The first language of around 24 million people and a second language for nearly 5 million, Dutch is the third most widely spoken Germanic language, after English and German. A group of researchers from Belgium’s Katholieke Universiteit Leuven and the Technische Universität Berlin recently introduced a Dutch RoBERTa-based language model, RobBERT.
First introduced in 2019, Google’s BERT (Bidirectional Encoder Representations from Transformers) is a powerful and popular language representation model designed to pre-train deep bidirectional representations from unlabeled text. Studies show that BERT models trained on a single language notably outperform the multilingual version.
Unlike previous approaches that have used earlier implementations of BERT to train a Dutch-language BERT, the new research uses RoBERTa, the improved version of BERT introduced last summer by researchers from Facebook AI and University of Washington, Seattle. RobBERT was pre-trained on 6.6 billion words totaling 39 GB of text from the Dutch section of the OSCAR corpus.
Researchers evaluated RobBERT in different settings on multiple downstream tasks, comparing its performance on sentiment analysis using the Dutch Book Reviews Dataset (DBRD), and on a task specific to the Dutch language, distinguishing “die” from “dat(that)” on the Europarl utterances corpus. The results show that RobBERT outperforms existing Dutch BERT-based models such as BERTje in sentiment analysis and achieves state of the art results on the “Die/Dat” disambiguation task.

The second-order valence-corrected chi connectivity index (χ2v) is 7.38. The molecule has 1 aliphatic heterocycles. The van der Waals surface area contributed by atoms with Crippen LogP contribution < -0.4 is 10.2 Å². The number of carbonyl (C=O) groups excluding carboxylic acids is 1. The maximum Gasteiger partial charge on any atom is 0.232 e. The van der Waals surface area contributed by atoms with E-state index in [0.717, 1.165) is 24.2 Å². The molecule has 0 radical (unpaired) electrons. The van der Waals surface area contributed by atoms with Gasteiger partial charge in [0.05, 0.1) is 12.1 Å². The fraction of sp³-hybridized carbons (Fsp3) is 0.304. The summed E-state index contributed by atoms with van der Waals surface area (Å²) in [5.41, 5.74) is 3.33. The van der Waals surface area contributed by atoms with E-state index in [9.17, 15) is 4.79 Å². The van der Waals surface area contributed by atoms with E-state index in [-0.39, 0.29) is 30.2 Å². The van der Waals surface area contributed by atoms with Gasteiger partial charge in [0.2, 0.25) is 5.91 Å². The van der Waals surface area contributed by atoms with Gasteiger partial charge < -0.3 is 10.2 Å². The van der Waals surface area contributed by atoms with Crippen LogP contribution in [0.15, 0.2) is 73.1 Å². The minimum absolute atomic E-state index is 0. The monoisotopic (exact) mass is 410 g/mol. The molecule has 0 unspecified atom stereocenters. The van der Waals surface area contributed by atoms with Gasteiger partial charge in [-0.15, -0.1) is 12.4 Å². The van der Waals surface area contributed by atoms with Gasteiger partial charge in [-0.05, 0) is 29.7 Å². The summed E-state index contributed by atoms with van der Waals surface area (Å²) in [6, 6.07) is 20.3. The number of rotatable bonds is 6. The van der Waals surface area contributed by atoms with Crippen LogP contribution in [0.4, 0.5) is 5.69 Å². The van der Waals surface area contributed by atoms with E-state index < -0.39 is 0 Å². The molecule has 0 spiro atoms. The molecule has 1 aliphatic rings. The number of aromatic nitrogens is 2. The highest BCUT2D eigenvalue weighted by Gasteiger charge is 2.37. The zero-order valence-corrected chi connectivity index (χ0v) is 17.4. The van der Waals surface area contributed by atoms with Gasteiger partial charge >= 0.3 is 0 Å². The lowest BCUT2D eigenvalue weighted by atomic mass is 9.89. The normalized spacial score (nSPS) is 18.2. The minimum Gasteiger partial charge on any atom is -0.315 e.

The paper identifies possible improvements and future directions for this research, such as in training similar models, changing training data format and pre-training tasks such as sentence order prediction, and applying RobBERT in additional Dutch language tasks.
The pretrained RobBERT models can be used with Hugging Face’s transformers and Facebook’s Fairseq toolkit. The RobBERT logo, incidentally, derives from the fact that the word “rob” also means “seal” in Dutch.
The paper RobBERT: a Dutch RoBERTa-based Language Model is on arXiv. The model and code are available on GitHub.
Author: Yuqing Li | Editor: Michael Sarazen